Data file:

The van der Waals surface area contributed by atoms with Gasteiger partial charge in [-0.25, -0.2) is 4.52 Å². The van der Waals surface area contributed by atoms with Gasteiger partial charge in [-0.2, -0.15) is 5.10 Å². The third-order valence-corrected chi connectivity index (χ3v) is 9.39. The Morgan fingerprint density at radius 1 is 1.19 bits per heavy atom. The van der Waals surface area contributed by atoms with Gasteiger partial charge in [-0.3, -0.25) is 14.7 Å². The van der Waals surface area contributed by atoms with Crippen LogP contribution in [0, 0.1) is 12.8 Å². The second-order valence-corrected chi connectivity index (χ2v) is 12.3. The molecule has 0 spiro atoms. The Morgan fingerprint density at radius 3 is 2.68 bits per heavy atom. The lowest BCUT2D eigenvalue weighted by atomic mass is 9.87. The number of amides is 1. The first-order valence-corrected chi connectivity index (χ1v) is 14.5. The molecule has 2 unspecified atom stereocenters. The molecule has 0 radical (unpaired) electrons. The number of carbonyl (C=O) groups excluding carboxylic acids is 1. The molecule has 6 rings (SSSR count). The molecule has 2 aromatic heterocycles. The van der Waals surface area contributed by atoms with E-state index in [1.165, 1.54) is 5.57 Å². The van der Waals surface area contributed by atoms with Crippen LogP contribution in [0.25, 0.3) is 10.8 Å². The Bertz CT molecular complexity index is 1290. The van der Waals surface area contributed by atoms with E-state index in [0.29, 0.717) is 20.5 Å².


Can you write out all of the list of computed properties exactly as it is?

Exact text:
The van der Waals surface area contributed by atoms with Gasteiger partial charge in [-0.25, -0.2) is 4.52 Å². The van der Waals surface area contributed by atoms with Gasteiger partial charge in [-0.2, -0.15) is 5.10 Å². The third-order valence-corrected chi connectivity index (χ3v) is 9.39. The Morgan fingerprint density at radius 1 is 1.19 bits per heavy atom. The van der Waals surface area contributed by atoms with Gasteiger partial charge in [-0.3, -0.25) is 14.7 Å². The van der Waals surface area contributed by atoms with Crippen LogP contribution in [0, 0.1) is 12.8 Å². The second-order valence-corrected chi connectivity index (χ2v) is 12.3. The molecule has 0 spiro atoms. The Morgan fingerprint density at radius 3 is 2.68 bits per heavy atom. The lowest BCUT2D eigenvalue weighted by atomic mass is 9.87. The number of amides is 1. The first-order valence-corrected chi connectivity index (χ1v) is 14.5. The molecule has 2 unspecified atom stereocenters. The molecule has 0 radical (unpaired) electrons. The number of carbonyl (C=O) groups excluding carboxylic acids is 1. The molecule has 6 rings (SSSR count). The molecule has 2 aromatic heterocycles. The van der Waals surface area contributed by atoms with E-state index in [1.165, 1.54) is 5.57 Å². The van der Waals surface area contributed by atoms with Crippen LogP contribution in [0.25, 0.3) is 10.8 Å². The Bertz CT molecular complexity index is 1290. The van der Waals surface area contributed by atoms with E-state index in [0.29, 0.717) is 20.5 Å².